A Trying Time: The Impact of the Nagorno-Karabakh Conflict on Armenian Tufts Students | Tufts Observer
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A Trying Time: The Impact of the Nagorno-Karabakh Conflict on Armenian Tufts Students

CW: Violence 

The six-week war between Azerbaijan and Armenia over the disputed Nagorno-Karabakh territory ended with a Russian brokered deal on November 9. Though the territory has been recognized by the United Nations as part of Azerbaijan, it has been governed as an autonomous zone by ethnic Armenians, who make up 95 percent of the population and consider it part of their ancestral homeland. Consequently, in response to the treaty, Foreign Policy reported that angry Armenian protesters stormed the Armenian parliament, cursing Armenian Prime Minister Nikol Pashinyan for signing the treaty and even going so far as ripping Pashinyan’s nameplate off his door. 

Armenia’s forces surrendered after Azerbaijan captured Susha, the second largest city in the region and an important strategic stronghold. As part of the deal, both armies kept the territory they held at the war’s end, leaving Azerbaijan with strategically significant areas and the land they lost in the previous war. Further, according to the New York Times, Russia will be deploying around 2,000 peacekeepers for five years, increasing its influence over the region. Lastly, the UN will oversee the return of Azeri citizens who were displaced from the region during the first war.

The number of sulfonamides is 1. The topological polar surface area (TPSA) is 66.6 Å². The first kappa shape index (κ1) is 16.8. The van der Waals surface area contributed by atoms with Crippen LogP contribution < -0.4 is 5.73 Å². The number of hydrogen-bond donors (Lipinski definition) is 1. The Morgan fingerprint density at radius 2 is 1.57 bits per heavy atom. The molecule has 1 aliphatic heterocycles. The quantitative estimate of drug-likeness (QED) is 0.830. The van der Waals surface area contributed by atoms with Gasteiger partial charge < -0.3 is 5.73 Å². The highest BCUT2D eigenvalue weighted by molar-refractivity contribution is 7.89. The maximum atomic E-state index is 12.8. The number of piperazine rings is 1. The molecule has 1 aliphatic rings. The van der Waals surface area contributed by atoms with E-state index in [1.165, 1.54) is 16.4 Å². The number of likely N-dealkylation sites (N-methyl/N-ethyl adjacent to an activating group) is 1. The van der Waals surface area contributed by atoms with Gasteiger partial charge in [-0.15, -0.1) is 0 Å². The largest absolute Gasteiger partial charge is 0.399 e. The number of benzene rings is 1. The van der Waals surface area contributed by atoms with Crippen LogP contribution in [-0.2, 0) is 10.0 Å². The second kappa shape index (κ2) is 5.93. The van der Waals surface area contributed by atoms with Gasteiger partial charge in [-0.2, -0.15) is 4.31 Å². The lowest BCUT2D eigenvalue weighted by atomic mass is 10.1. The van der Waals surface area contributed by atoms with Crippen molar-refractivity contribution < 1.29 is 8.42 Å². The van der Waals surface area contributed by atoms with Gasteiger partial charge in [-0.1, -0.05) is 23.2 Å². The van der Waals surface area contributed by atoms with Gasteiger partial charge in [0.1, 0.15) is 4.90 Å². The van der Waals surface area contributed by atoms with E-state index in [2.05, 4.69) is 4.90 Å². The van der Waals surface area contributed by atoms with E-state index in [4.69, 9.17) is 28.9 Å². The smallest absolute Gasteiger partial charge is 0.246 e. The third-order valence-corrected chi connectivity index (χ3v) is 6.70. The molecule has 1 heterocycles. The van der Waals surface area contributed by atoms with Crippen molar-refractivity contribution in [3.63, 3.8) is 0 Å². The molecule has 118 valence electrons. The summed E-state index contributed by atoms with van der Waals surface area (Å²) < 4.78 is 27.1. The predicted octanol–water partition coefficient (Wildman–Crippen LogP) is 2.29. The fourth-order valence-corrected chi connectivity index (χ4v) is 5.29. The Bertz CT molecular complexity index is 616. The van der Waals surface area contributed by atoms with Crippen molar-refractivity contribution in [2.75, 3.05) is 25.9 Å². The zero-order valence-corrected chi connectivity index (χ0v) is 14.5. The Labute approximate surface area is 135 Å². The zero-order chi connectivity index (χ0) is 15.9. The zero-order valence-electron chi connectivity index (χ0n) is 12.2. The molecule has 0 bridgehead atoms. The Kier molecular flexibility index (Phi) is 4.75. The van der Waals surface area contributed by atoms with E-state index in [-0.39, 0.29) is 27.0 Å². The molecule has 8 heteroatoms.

Adam Pidedjian, an Armenian-American Tufts student, explained that “Armenians are devastated about the treaty,” and not only because “the concession of a great portion of Artsakh [Nagorno-Karabakh] and surrounding territories is a loss of indigenous Armenian lands of 2,000 years.” 

Before the conflict ended, many Armenians expressed that their adversaries’ objectives and rhetoric were worryingly reminiscent of previous attempts at ethnic cleansing. Anna Minasyan, a Tufts sophomore from Armenia, said that she and her family were asking themselves: “Are we going to have a country to go back to [and] are our people going to be safe?”

The conflict in Nagorno-Karabakh started in 1920 when the USSR established the region, historically inhabited by Armenians, as part of Soviet Azerbaijan. In 1988, the majority Armenian population voted to become a part of Armenia and in the following years, the autonomous region officially declared independence from Azerbaijan. After the Soviet Union collapsed in 1991, tensions boiled over and war broke out. By the time Russia brokered a ceasefire in 1994, Armenia controlled the region and several adjacent Azeri districts. However, tensions remained in what Pidedjian described as a “frozen conflict.”